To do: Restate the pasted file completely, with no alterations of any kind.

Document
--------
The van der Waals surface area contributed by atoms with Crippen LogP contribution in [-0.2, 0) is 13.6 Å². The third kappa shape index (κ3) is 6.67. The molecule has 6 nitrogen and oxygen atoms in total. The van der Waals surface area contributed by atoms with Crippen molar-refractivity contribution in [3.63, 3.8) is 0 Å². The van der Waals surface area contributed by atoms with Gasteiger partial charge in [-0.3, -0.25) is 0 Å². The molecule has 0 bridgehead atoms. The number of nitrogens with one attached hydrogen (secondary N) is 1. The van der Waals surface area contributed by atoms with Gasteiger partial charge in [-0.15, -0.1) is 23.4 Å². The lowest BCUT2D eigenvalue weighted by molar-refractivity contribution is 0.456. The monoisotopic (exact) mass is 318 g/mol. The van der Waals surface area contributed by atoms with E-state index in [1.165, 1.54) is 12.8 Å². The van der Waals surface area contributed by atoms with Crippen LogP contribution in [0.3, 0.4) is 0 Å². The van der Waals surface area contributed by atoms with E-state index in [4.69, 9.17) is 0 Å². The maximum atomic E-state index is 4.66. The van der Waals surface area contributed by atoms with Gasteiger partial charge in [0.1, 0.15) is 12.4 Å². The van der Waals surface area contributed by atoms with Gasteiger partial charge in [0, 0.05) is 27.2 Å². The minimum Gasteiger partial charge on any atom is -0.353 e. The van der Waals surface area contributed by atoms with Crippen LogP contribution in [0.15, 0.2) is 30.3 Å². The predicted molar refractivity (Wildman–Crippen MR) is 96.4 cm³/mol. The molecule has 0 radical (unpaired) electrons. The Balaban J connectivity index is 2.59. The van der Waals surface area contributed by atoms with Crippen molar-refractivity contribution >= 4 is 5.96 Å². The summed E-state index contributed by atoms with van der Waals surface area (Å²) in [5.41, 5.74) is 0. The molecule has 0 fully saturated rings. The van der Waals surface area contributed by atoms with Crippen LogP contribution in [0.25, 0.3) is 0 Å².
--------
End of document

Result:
The van der Waals surface area contributed by atoms with Crippen LogP contribution in [-0.2, 0) is 13.6 Å². The third kappa shape index (κ3) is 6.67. The molecule has 6 nitrogen and oxygen atoms in total. The van der Waals surface area contributed by atoms with Crippen molar-refractivity contribution in [3.63, 3.8) is 0 Å². The van der Waals surface area contributed by atoms with Gasteiger partial charge in [-0.3, -0.25) is 0 Å². The molecule has 0 bridgehead atoms. The number of nitrogens with one attached hydrogen (secondary N) is 1. The van der Waals surface area contributed by atoms with Gasteiger partial charge in [-0.15, -0.1) is 23.4 Å². The lowest BCUT2D eigenvalue weighted by molar-refractivity contribution is 0.456. The monoisotopic (exact) mass is 318 g/mol. The van der Waals surface area contributed by atoms with E-state index in [1.165, 1.54) is 12.8 Å². The van der Waals surface area contributed by atoms with Crippen LogP contribution in [0.3, 0.4) is 0 Å². The van der Waals surface area contributed by atoms with E-state index in [4.69, 9.17) is 0 Å². The maximum atomic E-state index is 4.66. The van der Waals surface area contributed by atoms with Gasteiger partial charge in [0.1, 0.15) is 12.4 Å². The van der Waals surface area contributed by atoms with Gasteiger partial charge in [0, 0.05) is 27.2 Å². The minimum Gasteiger partial charge on any atom is -0.353 e. The van der Waals surface area contributed by atoms with Crippen LogP contribution in [0.15, 0.2) is 30.3 Å². The predicted molar refractivity (Wildman–Crippen MR) is 96.4 cm³/mol. The molecule has 0 radical (unpaired) electrons. The Balaban J connectivity index is 2.59. The van der Waals surface area contributed by atoms with Crippen molar-refractivity contribution >= 4 is 5.96 Å². The summed E-state index contributed by atoms with van der Waals surface area (Å²) in [5.41, 5.74) is 0. The molecule has 0 fully saturated rings. The van der Waals surface area contributed by atoms with Crippen LogP contribution in [0.25, 0.3) is 0 Å².